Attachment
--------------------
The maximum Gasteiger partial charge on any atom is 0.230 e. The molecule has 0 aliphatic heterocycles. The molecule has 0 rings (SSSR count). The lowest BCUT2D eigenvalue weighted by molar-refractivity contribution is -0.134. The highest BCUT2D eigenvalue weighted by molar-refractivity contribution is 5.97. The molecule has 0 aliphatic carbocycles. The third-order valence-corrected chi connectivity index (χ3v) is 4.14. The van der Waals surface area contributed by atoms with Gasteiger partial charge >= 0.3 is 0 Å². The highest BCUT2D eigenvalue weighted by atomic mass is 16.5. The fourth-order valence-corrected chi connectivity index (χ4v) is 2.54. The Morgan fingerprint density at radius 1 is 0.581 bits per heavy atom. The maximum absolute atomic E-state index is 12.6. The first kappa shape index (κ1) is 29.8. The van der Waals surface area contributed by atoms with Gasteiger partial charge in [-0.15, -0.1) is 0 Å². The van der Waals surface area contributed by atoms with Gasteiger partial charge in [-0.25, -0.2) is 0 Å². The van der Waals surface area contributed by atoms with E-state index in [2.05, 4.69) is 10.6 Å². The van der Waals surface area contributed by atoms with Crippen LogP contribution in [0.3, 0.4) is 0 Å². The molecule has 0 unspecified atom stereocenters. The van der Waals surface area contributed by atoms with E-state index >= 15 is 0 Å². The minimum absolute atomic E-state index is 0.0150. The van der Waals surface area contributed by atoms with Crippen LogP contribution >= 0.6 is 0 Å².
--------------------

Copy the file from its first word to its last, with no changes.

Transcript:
The maximum Gasteiger partial charge on any atom is 0.230 e. The molecule has 0 aliphatic heterocycles. The molecule has 0 rings (SSSR count). The lowest BCUT2D eigenvalue weighted by molar-refractivity contribution is -0.134. The highest BCUT2D eigenvalue weighted by molar-refractivity contribution is 5.97. The molecule has 0 aliphatic carbocycles. The third-order valence-corrected chi connectivity index (χ3v) is 4.14. The van der Waals surface area contributed by atoms with Gasteiger partial charge >= 0.3 is 0 Å². The highest BCUT2D eigenvalue weighted by atomic mass is 16.5. The fourth-order valence-corrected chi connectivity index (χ4v) is 2.54. The Morgan fingerprint density at radius 1 is 0.581 bits per heavy atom. The maximum absolute atomic E-state index is 12.6. The first kappa shape index (κ1) is 29.8. The van der Waals surface area contributed by atoms with Gasteiger partial charge in [-0.15, -0.1) is 0 Å². The van der Waals surface area contributed by atoms with Gasteiger partial charge in [-0.25, -0.2) is 0 Å². The van der Waals surface area contributed by atoms with E-state index in [2.05, 4.69) is 10.6 Å². The van der Waals surface area contributed by atoms with Crippen LogP contribution in [0.3, 0.4) is 0 Å². The molecule has 0 unspecified atom stereocenters. The van der Waals surface area contributed by atoms with E-state index >= 15 is 0 Å². The minimum absolute atomic E-state index is 0.0150. The van der Waals surface area contributed by atoms with Crippen LogP contribution >= 0.6 is 0 Å².